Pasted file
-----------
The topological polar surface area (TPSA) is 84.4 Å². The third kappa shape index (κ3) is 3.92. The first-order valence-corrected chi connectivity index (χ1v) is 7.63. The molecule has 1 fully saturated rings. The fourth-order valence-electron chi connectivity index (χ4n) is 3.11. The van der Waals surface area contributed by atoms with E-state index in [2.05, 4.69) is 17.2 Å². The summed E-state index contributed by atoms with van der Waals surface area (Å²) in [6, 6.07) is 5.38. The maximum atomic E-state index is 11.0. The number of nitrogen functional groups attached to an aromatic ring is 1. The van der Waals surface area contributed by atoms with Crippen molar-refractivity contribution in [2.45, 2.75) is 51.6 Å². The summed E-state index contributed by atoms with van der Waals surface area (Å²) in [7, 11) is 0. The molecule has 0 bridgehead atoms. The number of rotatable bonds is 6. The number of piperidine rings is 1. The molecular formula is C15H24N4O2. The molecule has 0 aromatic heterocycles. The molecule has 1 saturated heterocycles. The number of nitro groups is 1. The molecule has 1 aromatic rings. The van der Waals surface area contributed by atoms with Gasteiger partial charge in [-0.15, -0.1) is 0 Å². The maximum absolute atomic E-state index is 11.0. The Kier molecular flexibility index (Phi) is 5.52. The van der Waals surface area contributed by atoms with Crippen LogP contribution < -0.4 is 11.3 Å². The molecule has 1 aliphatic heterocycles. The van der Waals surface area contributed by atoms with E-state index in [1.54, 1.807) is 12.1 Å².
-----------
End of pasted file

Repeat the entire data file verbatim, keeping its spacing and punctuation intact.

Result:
The topological polar surface area (TPSA) is 84.4 Å². The third kappa shape index (κ3) is 3.92. The first-order valence-corrected chi connectivity index (χ1v) is 7.63. The molecule has 1 fully saturated rings. The fourth-order valence-electron chi connectivity index (χ4n) is 3.11. The van der Waals surface area contributed by atoms with E-state index in [2.05, 4.69) is 17.2 Å². The summed E-state index contributed by atoms with van der Waals surface area (Å²) in [6, 6.07) is 5.38. The maximum atomic E-state index is 11.0. The number of nitrogen functional groups attached to an aromatic ring is 1. The van der Waals surface area contributed by atoms with Crippen molar-refractivity contribution in [2.45, 2.75) is 51.6 Å². The summed E-state index contributed by atoms with van der Waals surface area (Å²) in [7, 11) is 0. The molecule has 0 bridgehead atoms. The number of rotatable bonds is 6. The number of piperidine rings is 1. The molecular formula is C15H24N4O2. The molecule has 0 aromatic heterocycles. The molecule has 1 saturated heterocycles. The number of nitro groups is 1. The molecule has 1 aromatic rings. The van der Waals surface area contributed by atoms with Gasteiger partial charge in [-0.15, -0.1) is 0 Å². The maximum absolute atomic E-state index is 11.0. The Kier molecular flexibility index (Phi) is 5.52. The van der Waals surface area contributed by atoms with Crippen LogP contribution < -0.4 is 11.3 Å². The molecule has 1 aliphatic heterocycles. The van der Waals surface area contributed by atoms with E-state index in [1.54, 1.807) is 12.1 Å².